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Anaphors in casual and controlled talks groups of Iranian EFL learners

Shokouhi, H. and Imari, I. 2009, Anaphors in casual and controlled talks groups of Iranian EFL learners, Journal of teaching language skills, vol. 1, no. 1, Fall, pp. 75-97.

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Title Anaphors in casual and controlled talks groups of Iranian EFL learners
Author(s) Shokouhi, H.
Imari, I.
Journal name Journal of teaching language skills
Volume number 1
Issue number 1
Season Fall
Start page 75
End page 97
Total pages 23
Publisher Shiraz University
Place of publication Shiraz, Iran
Publication date 2009
Keyword(s) anaphora
casual talk
controlled talk
distribution
topic
EFL learners
distance
discourse
Summary By relying mainly on the accessibility approach to anaphora, this article intends to analyze the types, distributions and retrieval of anaphors in two forms of spoken discourse: casual and controlled talk. For the specific purposes of the study, twenty sophomore Iranian students were randomly selected to conduct the talks. The subjects were divided into two groups of casual and controlled talk. According to the settings and adopted topics, the overall casual talk group was further divided into two groups of dorm and academic talk. In the end, it was observed that as the talk situations vary, types, frequencies, distances, retrieval qualities and thematic structure (patterning) of anaphors undergo dramatic changes too. Further analyses of the obtained data show that the number of pronominal anaphors is by far more than NP anaphors in dorm casual talk whereas in academic casual talk the number of NP anaphors exceeds that of the former talk groups. However, the distribution of anaphors in the performance of controlled talk groups has shown to be more moderate with regard to the types of anaphors used in it. Overall, the distributional patterns of various anaphoric devices in different talk situations are considered to be a function of the speakers’ evaluation of the cognitive states of the listeners/addressees.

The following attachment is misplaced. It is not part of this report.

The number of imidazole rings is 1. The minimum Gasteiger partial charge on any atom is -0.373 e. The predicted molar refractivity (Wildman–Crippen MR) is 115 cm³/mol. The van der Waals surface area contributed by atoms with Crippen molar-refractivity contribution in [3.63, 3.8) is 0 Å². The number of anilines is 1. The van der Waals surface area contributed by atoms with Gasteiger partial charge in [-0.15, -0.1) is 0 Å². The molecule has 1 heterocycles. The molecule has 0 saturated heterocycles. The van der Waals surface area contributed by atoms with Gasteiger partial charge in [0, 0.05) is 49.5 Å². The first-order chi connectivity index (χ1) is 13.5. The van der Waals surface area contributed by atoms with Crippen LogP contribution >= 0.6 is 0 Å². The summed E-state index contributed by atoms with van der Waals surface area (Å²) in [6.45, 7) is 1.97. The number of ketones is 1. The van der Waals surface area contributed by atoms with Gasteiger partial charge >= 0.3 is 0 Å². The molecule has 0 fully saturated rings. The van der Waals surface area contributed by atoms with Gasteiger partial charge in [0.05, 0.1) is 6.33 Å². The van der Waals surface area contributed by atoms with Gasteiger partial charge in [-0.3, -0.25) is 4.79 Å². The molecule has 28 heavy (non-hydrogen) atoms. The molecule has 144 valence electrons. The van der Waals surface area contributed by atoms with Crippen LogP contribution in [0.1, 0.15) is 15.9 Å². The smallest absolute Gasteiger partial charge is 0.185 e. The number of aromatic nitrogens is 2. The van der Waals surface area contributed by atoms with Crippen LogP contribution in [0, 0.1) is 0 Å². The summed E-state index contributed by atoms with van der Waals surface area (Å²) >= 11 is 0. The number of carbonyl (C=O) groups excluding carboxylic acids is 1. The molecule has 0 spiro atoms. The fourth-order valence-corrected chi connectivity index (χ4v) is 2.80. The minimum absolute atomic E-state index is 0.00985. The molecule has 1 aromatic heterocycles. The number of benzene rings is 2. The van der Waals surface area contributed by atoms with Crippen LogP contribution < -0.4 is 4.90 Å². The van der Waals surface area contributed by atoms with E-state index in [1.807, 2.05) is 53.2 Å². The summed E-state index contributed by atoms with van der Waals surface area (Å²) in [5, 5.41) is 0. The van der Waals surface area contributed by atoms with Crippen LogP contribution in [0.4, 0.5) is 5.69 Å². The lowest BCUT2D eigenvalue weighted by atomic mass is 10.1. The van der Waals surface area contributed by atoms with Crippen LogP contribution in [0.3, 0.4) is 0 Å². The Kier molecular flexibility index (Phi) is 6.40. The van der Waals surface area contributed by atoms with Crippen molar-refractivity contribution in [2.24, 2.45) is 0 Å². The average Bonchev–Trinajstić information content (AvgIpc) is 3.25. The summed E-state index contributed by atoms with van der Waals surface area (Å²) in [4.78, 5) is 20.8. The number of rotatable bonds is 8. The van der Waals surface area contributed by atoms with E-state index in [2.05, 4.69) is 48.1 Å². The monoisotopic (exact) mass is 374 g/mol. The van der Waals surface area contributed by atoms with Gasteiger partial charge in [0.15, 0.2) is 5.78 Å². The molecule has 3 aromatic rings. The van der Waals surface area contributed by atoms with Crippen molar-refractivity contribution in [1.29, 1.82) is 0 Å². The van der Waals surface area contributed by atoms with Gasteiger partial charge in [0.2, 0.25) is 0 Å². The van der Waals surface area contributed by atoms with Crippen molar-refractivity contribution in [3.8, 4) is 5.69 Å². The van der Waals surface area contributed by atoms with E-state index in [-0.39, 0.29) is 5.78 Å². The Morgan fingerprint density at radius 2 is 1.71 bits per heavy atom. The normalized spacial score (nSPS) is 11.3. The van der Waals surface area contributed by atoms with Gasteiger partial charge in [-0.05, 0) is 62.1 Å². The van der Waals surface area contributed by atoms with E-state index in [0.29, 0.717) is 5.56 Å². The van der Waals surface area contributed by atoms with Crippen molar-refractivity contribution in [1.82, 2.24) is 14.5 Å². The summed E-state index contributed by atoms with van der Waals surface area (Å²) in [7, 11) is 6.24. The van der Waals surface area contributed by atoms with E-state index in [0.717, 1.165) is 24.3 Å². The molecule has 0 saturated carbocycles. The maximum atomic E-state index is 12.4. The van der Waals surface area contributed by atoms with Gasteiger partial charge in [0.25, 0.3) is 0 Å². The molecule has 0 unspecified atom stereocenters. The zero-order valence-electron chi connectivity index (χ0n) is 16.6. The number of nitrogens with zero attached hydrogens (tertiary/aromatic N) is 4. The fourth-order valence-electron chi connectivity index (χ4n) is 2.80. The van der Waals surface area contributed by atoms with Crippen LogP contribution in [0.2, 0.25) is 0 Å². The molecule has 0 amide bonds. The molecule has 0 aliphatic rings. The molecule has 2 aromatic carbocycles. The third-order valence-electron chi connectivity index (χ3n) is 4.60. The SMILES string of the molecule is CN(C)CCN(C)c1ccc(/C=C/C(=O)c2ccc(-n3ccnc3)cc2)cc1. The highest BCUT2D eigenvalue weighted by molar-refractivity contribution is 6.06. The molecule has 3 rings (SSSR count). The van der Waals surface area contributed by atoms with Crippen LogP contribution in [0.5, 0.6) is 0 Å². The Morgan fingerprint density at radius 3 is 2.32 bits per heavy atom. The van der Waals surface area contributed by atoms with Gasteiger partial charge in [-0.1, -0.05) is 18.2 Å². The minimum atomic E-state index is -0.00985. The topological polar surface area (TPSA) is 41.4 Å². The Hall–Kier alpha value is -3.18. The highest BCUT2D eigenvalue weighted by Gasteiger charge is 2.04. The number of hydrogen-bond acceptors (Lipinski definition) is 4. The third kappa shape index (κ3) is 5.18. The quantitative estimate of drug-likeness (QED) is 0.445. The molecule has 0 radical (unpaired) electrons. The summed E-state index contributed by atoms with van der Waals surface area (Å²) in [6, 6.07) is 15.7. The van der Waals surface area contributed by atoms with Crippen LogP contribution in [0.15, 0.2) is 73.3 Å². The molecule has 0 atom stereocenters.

Average distances and frequencies of the different types of zero, pronominal, and NP anaphors have also been shown to undergo dramatic changes as talk situations vary.
Language eng
Field of Research 139999 Education not elsewhere classified
Socio Economic Objective 970113 Expanding Knowledge in Education
HERDC Research category C1.1 Refereed article in a scholarly journal
Copyright notice ©2009, Shiraz University
Free to Read? Yes
Persistent URL http://hdl.handle.net/10536/DRO/DU:30045974

Document type: Journal Article
Collections: School of Education
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Every reasonable effort has been made to ensure that permission has been obtained for items included in DRO. If you believe that your rights have been infringed by this repository, please contact drosupport@deakin.edu.au.